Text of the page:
Category Archives: book reviews

12 Questions — see if you are a winning corporation

One of the best books I have ever read is “First Break All the Rules” by Marcus Buckingham and Curt Coffman, which made the New York Times best seller list for 93 weeks.

The book is a result of observations based on  Gallup organization interviews of over one million employees and 80,000 managers in leading organizations over a period of 25 years.   The result:  12 compelling strategies that the best managers and leaders use to create winning corporations that have sustainable success over a long period of time.

These twelve questions can be used as a baseline to assess your employees’  satisfaction in the business, to help you identify gaps in leadership, and to provide a roadmap to build a winning team.

Without giving away all of the book’s secrets, the first few questions, while seeming to be basic, really pinpoint classic flaws in many businesses:

1)  Do I [the employee] know what is expected of me at work?

2)  Do I have the materials and equipment I need to do my work right?

3)  At work, do I  have the opportunity to do what I do best every day?

The above questions lead managers to provide solutions that are not rocket science:

 – ensure clear job expectations

 – provide employees with the proper resources

 – slot the right people into the right job (capitalize on each employee’s strengths)

Have a read, use these 12 questions periodically in your business to survey your leadership progress… you’ll find great tools to build a winning corporation!

If you enjoyed this post, click below and share with others, or leave a personal comment.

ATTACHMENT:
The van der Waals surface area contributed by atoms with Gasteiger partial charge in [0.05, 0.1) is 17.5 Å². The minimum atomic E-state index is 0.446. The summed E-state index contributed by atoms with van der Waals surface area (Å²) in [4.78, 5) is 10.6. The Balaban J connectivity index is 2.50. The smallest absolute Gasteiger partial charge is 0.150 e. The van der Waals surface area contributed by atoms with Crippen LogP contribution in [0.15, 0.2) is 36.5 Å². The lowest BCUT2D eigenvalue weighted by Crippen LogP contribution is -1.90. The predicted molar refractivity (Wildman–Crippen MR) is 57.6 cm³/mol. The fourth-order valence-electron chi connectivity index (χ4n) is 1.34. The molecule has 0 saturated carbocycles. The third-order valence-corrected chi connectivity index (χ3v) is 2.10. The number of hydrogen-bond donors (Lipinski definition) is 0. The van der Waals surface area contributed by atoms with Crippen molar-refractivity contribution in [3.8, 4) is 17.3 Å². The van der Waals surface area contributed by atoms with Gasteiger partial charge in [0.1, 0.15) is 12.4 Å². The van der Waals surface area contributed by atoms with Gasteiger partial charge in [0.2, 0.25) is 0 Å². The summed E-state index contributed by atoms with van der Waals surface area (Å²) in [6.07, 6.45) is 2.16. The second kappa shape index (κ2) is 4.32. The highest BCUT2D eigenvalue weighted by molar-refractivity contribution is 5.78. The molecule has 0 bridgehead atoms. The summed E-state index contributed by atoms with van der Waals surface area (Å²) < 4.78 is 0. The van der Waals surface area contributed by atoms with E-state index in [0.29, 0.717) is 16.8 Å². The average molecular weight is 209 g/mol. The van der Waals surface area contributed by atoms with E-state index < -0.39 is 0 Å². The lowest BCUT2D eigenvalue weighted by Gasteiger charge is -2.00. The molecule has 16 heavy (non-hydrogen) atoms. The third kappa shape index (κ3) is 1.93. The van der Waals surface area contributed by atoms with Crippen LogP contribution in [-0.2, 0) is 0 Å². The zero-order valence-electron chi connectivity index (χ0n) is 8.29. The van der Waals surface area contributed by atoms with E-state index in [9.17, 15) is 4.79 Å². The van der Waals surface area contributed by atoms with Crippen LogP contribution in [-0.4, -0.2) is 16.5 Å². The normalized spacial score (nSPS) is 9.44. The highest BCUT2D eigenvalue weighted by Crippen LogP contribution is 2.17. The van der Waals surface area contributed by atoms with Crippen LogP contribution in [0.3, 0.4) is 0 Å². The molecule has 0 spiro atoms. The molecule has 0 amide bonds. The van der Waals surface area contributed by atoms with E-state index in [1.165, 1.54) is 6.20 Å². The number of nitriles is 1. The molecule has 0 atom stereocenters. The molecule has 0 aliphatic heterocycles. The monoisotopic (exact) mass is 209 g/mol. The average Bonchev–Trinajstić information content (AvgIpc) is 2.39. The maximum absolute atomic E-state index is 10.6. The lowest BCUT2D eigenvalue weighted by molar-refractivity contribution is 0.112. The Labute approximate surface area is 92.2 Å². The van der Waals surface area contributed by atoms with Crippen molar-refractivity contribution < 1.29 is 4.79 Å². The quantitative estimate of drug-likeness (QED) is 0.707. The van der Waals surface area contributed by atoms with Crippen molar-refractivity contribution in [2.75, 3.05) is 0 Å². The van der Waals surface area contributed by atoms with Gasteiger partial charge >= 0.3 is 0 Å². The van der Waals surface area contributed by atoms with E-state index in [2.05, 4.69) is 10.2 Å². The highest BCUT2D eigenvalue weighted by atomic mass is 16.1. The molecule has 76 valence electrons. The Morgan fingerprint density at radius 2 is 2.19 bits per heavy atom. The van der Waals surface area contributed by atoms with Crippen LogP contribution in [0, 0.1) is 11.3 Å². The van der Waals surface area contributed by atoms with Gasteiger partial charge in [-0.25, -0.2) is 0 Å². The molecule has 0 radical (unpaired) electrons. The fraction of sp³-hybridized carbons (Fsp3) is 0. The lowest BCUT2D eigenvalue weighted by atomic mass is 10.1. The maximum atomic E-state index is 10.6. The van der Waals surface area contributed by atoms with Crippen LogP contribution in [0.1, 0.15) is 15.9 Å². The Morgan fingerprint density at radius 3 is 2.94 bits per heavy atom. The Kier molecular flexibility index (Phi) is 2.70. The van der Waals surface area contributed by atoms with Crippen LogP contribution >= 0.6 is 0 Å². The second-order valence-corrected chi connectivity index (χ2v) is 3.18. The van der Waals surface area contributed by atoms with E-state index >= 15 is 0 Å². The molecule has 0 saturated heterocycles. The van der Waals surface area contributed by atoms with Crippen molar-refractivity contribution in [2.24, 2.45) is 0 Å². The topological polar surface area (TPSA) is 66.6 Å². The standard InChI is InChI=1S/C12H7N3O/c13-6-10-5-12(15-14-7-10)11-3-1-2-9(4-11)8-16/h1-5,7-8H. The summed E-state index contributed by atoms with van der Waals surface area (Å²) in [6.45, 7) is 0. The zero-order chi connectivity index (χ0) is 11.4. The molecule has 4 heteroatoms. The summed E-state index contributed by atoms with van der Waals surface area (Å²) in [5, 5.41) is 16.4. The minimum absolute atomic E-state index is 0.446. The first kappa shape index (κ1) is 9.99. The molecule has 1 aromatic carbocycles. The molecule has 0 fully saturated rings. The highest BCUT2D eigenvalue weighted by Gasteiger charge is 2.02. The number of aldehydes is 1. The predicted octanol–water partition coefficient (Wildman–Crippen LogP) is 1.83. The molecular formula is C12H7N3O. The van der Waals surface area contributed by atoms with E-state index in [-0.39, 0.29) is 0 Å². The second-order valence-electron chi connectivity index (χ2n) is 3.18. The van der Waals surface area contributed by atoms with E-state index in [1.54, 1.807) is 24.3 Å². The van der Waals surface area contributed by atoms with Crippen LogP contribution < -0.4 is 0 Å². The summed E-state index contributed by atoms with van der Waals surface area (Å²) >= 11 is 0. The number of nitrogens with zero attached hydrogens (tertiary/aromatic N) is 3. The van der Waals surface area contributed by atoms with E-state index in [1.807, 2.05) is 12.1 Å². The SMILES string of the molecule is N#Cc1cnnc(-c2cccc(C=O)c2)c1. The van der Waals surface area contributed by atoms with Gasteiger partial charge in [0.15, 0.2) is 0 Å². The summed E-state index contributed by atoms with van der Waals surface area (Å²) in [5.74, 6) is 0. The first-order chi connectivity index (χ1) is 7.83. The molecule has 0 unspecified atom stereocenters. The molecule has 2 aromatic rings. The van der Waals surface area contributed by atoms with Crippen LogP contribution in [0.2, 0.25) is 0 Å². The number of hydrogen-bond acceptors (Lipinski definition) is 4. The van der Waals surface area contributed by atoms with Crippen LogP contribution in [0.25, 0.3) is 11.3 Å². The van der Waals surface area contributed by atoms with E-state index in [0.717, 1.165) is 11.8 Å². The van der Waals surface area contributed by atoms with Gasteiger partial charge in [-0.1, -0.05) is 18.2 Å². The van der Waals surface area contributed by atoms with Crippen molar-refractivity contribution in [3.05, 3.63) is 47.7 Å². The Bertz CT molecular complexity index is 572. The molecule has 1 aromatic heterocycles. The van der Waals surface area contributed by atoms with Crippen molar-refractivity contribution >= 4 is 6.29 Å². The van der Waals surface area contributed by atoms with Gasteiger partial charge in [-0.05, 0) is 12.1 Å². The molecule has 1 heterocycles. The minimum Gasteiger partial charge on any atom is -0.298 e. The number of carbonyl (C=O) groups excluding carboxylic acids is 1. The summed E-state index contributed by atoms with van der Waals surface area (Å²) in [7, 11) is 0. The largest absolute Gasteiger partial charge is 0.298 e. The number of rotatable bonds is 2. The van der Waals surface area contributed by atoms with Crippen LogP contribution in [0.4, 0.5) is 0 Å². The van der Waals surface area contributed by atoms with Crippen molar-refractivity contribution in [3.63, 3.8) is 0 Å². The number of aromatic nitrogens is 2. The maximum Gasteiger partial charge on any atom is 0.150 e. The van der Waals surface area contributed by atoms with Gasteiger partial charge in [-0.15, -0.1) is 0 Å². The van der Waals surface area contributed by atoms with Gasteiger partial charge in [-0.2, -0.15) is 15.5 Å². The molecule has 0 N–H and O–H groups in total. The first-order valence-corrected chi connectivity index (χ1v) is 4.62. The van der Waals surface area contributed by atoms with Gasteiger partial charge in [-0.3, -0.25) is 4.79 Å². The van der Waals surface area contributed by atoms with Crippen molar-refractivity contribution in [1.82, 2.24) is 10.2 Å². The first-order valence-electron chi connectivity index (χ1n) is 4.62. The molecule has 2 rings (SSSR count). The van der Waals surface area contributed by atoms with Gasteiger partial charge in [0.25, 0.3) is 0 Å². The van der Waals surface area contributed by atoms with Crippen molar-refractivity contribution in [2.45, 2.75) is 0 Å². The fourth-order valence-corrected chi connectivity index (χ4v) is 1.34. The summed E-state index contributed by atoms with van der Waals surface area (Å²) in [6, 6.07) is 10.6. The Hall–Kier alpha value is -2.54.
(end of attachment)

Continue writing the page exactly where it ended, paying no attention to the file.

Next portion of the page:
Leading Quietly – guest post by Jim Estill

One of the books I read on the weekend was – Leading Quietly – An unorthodox Guide to Doing the Right Thing by Joseph Badaracco.

The book is more about the subtitle “An unorthodox Guide to Doing the Right Thing” than the title – “Leading Quietly”. It did make a valid point that often the best leaders are not the loud stars that the press talks about all the time. Often the best leaders are the quiet plodders that create value over a long period of time.

Much of the book talked about making decisions in uncertain circumstances. Much of leadership involves decision making. And most decisions are not clear. The mark of a good leader is one who is willing to make the decisions quickly. Good leaders know when enough information is enough (some people will not make decisions because they want more information even though the probability of that information changing the decision is negligible). As Badaracco says “the courage to prudently tackle tough situations”.

Good leaders do not balk at making decisions even though there is risk involved. Usually there is greater risk in not making the decision.
Much of good decision making is about identifying the problem and simplifying it. Einstein said “Everything should be as simple as possible and no simpler”.

One statement that rang true to me “leadership is hard work”. I guess I never really thought about it but at the time I was reading it, I was struggling with many issues and juggling many balls so it hit home. It also talked about tenacity. This is a trait that I try hard to have. When I do not get the answer I want, I try to figure other approaches to make the sale (and most things are sales even if they involve selling internally or selling someone in a negotiation).
Good book.
Posted by Jim Estill